Acrylic kabbala

A Jerusalem painter has created a museum dedicated to a kabbalistic interpretation of Psalms.

kabbala painting 88.298 (photo credit: )
kabbala painting 88.298
(photo credit: )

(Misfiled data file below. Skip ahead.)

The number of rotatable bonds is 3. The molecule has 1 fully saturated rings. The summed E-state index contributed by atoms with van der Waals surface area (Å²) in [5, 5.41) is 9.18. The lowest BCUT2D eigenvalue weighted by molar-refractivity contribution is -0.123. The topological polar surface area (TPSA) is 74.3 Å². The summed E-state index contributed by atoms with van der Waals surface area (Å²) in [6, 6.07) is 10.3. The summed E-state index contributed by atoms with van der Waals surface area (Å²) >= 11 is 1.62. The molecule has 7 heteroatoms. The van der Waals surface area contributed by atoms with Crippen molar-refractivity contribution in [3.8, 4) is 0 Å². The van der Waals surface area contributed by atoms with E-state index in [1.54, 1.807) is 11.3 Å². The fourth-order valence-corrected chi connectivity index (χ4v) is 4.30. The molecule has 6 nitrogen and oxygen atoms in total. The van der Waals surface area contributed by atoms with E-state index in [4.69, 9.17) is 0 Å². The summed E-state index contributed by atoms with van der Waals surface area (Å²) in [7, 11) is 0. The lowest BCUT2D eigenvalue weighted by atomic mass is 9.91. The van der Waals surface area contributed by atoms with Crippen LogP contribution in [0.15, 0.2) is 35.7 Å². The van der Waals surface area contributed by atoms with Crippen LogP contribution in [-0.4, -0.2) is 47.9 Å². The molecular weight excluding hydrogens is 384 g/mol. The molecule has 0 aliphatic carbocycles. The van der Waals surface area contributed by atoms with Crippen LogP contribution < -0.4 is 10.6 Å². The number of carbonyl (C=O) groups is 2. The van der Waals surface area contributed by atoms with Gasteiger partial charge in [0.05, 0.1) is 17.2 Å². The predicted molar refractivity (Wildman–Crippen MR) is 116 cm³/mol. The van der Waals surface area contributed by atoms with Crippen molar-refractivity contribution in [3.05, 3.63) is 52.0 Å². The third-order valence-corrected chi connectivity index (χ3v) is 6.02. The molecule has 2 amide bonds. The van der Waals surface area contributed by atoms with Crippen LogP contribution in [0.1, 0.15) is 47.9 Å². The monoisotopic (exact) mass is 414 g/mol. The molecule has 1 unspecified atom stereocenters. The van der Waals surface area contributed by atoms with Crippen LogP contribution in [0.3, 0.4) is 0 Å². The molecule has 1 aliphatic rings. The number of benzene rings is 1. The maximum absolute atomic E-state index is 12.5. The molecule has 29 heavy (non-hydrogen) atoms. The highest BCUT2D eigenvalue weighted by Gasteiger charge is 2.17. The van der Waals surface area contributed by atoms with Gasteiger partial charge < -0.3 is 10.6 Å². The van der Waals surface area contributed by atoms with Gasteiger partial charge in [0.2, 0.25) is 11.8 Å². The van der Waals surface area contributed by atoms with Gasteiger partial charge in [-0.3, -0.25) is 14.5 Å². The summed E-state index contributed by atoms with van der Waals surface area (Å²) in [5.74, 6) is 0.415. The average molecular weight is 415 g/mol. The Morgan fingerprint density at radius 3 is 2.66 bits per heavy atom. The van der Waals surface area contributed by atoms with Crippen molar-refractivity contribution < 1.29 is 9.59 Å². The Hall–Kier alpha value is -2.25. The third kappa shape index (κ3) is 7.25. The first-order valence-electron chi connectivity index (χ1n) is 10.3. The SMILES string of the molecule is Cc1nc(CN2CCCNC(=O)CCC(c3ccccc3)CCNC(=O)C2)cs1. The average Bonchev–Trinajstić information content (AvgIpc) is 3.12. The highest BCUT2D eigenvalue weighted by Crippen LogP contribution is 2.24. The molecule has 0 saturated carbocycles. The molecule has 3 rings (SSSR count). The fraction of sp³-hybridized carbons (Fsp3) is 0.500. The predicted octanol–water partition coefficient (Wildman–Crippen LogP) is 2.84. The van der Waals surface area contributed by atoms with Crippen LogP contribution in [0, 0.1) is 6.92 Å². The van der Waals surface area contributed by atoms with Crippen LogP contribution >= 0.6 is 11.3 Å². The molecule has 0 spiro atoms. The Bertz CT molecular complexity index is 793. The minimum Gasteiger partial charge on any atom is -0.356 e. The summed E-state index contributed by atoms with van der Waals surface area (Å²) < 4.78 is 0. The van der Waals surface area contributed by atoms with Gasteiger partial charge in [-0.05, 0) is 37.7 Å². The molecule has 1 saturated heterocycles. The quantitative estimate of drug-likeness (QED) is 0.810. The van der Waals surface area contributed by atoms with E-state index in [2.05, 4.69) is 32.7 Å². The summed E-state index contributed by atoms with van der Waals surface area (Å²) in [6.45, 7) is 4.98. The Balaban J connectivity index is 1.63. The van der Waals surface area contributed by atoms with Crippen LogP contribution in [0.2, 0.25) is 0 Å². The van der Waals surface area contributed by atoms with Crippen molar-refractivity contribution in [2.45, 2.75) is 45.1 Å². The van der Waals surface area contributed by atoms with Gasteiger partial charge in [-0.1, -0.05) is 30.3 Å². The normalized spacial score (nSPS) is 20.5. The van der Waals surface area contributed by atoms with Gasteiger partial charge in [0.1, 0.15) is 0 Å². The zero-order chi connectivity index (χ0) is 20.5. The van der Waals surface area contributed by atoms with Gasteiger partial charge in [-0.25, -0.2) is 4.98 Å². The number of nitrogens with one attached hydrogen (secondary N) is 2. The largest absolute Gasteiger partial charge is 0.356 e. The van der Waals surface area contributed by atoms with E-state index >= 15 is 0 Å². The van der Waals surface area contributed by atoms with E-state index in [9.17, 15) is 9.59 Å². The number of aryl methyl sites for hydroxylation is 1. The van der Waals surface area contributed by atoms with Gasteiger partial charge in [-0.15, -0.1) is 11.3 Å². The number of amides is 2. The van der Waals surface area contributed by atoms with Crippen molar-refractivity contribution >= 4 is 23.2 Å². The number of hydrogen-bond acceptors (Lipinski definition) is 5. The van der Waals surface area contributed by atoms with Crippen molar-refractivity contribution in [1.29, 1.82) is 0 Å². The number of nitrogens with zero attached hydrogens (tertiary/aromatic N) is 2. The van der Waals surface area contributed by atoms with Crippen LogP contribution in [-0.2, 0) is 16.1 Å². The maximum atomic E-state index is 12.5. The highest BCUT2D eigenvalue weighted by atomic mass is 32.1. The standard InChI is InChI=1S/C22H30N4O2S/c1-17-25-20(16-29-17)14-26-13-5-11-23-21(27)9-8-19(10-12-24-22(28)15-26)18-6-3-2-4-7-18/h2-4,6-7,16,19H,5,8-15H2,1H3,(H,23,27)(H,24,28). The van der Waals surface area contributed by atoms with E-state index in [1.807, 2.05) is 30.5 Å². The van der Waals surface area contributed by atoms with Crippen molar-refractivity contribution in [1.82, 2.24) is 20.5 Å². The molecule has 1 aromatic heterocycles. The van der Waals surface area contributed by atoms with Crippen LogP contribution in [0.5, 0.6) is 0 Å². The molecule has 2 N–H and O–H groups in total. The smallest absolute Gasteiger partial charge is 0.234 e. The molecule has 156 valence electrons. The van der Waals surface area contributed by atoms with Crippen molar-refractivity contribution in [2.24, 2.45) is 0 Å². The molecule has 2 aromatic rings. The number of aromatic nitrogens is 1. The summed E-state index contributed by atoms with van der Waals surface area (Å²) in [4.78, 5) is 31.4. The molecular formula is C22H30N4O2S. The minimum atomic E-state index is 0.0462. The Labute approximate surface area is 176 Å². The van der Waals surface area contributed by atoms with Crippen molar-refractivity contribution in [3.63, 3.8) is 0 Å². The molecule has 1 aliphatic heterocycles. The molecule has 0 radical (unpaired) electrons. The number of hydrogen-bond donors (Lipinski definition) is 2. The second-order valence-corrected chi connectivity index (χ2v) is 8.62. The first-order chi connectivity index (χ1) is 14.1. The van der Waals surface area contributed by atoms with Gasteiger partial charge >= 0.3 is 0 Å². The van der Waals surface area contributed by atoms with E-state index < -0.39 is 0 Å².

The Museum of Psalms, Moshe Tzvi Halevi Berger's one-man tour de force, is located in a picturesque, historic courtyard built in 1873 in downtown Jerusalem. Near what is now the Anna Ticho House, the building was once the private home and yeshiva of Rabbi Abraham Isaac Kook (1865-1935), the first Ashkenazi chief rabbi in Mandatory Palestine. In addition to the permanent collection of Berger's striking acrylic canvasses, the free admission also includes a tour of the Rav Kook Museum. Meeting the artist himself is a fascinating opportunity. Berger, 81, is a quintessential eastern European octogenarian, who distinctly reminds the visitor of the Yiddish novelist Isaac Bashevis Singer or the artist Marc Chagall. Berger was born in 1925 in Romania in the remote province of Transylvania. "Dracula country" he winks and says in English, one of the eight languages he speaks fluently. He glosses over the years he spent in a work camp during the Holocaust, clearly preferring to discuss his art career and the passion that brought him to Jerusalem in 1992, after becoming a ba'al teshuva a decade earlier. Prior to that, Berger had studied at Rome's Instituto de Belle Arte and the Ecole des Beaux Arts in Paris. "But that is not important," he says with a characteristic wave of his hand. His earlier work, inspired by Rembrandt, was just "commercial things," he says - although his Web site notes he has had more than 100 one-man shows on three continents. After becoming religiously observant, with the patronage of Yehuda Meir Getz, the rabbi of the Western Wall, and a blessing in 1988 from the Lubavitcher Hassidic Rebbe Menachem Schneerson, Berger set out to create his series of kabbalistic masterpieces. The effort took him 15 years. Each of the semi-abstract canvases depicts a single verse from one of the 150 psalms. Berger's color schemes utilize the seven colors of the spectrum, based on the Zohar, the mystical book of Kabbala, and are intended to represent the 10 sefirot (mystical aspects of God). "These paintings are in the metaphorical tradition of the ma'asei merkava (Divine Chariot) rather than the realistic mode of the ma'asei bereishit (Creation) which most art work emulates," he explains, a bit enigmatically. "To transliterate the Psalms from written poems to visual image was a difficult task," he says. "Just as each Psalm is different, so is each painting. And yet, as each Psalm is inherently connected to the other 149 Psalms, so too a unifying element had to run through the 150 Psalm paintings, a task accomplished through careful observation." That process was augmented by Berger's years of study of the Psalms and Judaism's classic medieval commentators including Rashi, Radak and Malbim, among others, he says. "All figurative representations were intended as metaphors. We know the world was created with letters; we know that God is represented by fire in the Bible. Therefore, in each painting there are letters, or fire, or both. Nothing happened by accident." Besides fire and Hebrew letters, Berger has created a private language of sunbursts, crowns and images of the celestial Jerusalem. But it is his almost psychedelic abstraction that gives his canvases their powerful visual intensity. Berger's original paintings are not for sale. But his hand corrected, limited edition, signed lithographs are available for under $150. Posters cost $23. Among the plethora of kitsch Judaica available in Jerusalem, Moshe Berger's images of the Psalms seem inspired. The Museum of Psalms is located at 9 Rehov Dr. Abraham Ticho. Open Sunday to Thursday 9 a.m. to 4 p.m., and Friday 9 a.m. to 1 p.m. For more information call (02) 623-0025 or visit Admission is free.